Off the Meds

I felt, today, as though I had forgotten to take my Strattera, when I know that I did in fact take it. I couldn't find anything, I had to keep retracing my steps because I would forget what I was doing, I was completely unprepared for one of my classes, and I could not get motivated for the life of me.

It's days like this that I really appreciate the fact that I FINALLY got diagnosed with ADD/ADHD and have something to regulate my inefficiencies.

I lived twenty-nine and a half years with undiagnosed ADD, and if you think that's pretty good, well ... you should see it from my point of view.

Of course when I was younger, there was no such thing as ADD/ADHD; there was just "lack of discipline" and "needs a good spanking," which was sometimes true, especially for a rambunctious little blond girl with a huge case of curiosity and no filter between her brain and her mouth.

I can tell you for sure that there were times I was definitely motivated by the sight of my mama's paddle (made of thin wood and handpainted with the legend "For the little deer with the bear behind" and pictures of a deer and a bear; it is now out of commission and gathering dust on top of my parents' refrigerator, enjoying a well-deserved retirement).

I remember clearly my inability to concentrate on one thing at a time; I would be reading a book AND watching tv AND playing with dolls AND pinching my sister AND asking my mom six thousand questions--most of which were "why?"

Even when I was a teenager, I used to get in trouble because I would read and play with the ruffled part of the lamp shade. Well, I didn't get in trouble until I broke one, but after that, I wasn't allowed to touch the lamps anymore. We have weird rules in my family.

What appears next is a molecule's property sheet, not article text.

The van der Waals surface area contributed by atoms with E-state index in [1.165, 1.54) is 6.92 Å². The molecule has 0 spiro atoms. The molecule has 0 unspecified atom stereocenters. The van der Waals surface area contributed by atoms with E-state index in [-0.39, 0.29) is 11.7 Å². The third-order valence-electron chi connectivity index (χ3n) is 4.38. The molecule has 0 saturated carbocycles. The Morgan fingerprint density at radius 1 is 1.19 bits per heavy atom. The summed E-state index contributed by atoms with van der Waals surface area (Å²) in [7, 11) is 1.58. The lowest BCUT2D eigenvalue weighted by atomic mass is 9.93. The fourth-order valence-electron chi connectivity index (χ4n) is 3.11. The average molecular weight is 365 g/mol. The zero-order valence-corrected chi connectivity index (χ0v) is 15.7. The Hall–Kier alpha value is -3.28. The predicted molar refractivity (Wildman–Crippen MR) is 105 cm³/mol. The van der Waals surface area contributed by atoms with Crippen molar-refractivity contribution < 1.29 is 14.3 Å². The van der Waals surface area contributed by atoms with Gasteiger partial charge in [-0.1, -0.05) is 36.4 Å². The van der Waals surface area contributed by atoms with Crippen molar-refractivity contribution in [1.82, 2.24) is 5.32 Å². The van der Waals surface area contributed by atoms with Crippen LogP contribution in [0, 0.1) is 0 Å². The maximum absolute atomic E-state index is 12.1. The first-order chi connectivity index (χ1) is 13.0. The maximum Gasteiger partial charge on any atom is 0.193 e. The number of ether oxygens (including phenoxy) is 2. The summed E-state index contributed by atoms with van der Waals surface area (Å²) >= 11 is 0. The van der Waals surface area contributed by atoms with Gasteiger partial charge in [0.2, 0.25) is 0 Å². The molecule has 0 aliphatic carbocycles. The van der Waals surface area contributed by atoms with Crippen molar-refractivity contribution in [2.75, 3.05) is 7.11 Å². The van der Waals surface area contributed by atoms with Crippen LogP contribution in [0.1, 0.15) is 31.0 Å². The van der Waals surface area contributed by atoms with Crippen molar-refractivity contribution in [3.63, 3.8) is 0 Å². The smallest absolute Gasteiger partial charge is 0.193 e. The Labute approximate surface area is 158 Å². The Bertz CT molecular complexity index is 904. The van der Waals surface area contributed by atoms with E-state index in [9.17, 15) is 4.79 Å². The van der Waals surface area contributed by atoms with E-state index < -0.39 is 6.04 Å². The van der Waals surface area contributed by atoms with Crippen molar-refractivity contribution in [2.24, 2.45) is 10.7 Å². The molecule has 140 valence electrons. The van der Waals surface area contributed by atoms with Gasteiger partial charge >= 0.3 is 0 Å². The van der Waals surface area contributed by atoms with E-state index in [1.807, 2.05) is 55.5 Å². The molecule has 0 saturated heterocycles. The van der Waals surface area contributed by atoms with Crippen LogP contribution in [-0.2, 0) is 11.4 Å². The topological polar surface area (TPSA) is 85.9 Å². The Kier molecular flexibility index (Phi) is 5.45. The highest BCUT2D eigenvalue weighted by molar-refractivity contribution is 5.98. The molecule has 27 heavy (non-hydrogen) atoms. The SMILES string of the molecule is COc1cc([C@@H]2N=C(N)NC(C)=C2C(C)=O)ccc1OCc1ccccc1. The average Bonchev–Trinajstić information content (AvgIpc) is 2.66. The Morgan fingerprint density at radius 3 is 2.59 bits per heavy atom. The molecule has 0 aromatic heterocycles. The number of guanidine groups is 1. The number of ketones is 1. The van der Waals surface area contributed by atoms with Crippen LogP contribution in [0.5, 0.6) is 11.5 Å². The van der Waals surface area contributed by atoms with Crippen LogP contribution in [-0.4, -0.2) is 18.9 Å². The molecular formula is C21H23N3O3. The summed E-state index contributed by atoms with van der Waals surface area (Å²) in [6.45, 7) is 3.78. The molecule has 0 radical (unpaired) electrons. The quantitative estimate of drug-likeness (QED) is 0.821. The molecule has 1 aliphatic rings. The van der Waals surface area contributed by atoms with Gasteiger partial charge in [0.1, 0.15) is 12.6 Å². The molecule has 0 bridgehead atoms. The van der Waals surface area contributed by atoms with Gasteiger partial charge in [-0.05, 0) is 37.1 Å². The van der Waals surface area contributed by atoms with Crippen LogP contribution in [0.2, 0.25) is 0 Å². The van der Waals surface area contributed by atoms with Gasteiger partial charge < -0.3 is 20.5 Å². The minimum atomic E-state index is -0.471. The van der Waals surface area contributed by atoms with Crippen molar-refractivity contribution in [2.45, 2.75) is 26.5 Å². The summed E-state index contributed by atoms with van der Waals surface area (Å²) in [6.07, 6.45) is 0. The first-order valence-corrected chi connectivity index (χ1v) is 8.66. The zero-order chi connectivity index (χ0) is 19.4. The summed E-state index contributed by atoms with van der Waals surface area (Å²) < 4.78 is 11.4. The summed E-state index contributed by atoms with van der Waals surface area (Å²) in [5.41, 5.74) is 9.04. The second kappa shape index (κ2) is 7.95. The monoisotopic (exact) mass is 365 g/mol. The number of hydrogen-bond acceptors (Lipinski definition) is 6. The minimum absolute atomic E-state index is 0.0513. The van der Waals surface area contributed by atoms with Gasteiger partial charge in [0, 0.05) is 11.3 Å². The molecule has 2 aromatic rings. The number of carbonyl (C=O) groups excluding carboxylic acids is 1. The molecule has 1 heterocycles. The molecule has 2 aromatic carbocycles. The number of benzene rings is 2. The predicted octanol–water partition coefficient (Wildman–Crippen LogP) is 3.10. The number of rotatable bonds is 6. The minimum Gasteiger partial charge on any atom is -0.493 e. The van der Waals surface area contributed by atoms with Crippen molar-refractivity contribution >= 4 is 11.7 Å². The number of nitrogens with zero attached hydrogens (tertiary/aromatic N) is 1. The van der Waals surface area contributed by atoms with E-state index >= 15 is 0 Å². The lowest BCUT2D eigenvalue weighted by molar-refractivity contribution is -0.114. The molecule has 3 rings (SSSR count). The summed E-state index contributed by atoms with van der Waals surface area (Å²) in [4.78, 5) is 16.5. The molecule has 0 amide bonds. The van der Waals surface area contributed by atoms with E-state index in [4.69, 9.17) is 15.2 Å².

That I was able to do so well in school remains a mystery to me. But I did still carry on my habit of doing ten things at once; fortunately I was lucky enough to be able to do at least six of those things well enough that I graduated in the top ten of my class.

Even though I did go to college and I did get a job (several, in fact), my ADD manifested itself in other ways, including an almost debilitating lack of motivation. I was almost agoraphobic at one point and that, coupled with a crazy fear of the dark, put me in a bit of a funk for a while there.

My jobs suffered as a result of my ADD, and even worse, my students and coworkers suffered by association. I feel bad now, almost like I failed them by not teaching them the right way or by not completing the right tasks.

It seemed that, with every new job, I would renew my commitment to organization and concentration and motivation, only to have my resolutions--as they do--fall by the wayside within a few days.

One day I was asked to fill out a questionnaire regarding a student who was being tested for ADD/ADHD, and I saw that the symptoms that were mentioned were ones that I have exhibited for all of my life. Like, EVERY SINGLE SYMPTOM was something I had done.

I made an appointment that very day.

And I am pleased to say that I have been on the Strattera for eight months now, that I have maintained my latest commitment to organization/concentration/motivation. It's a miracle!

So today, when I found myself in that familiar grip of "Where is my stuff? What do I do now? Why didn't I plan? What was I going to do? Why did I come here?" I did get a little nervous. I hate the feeling that I get when I have forgotten to take my medication; I would just as soon not relive the days when my brain seemed to be going in fourteen different directions at once. I feel like my eyes are going every which way, like they do when I have spun around and around and stopped suddenly.

Plus, Strattera has some mood elevators, and when DON'T I love those?

No comments:


Made by Lena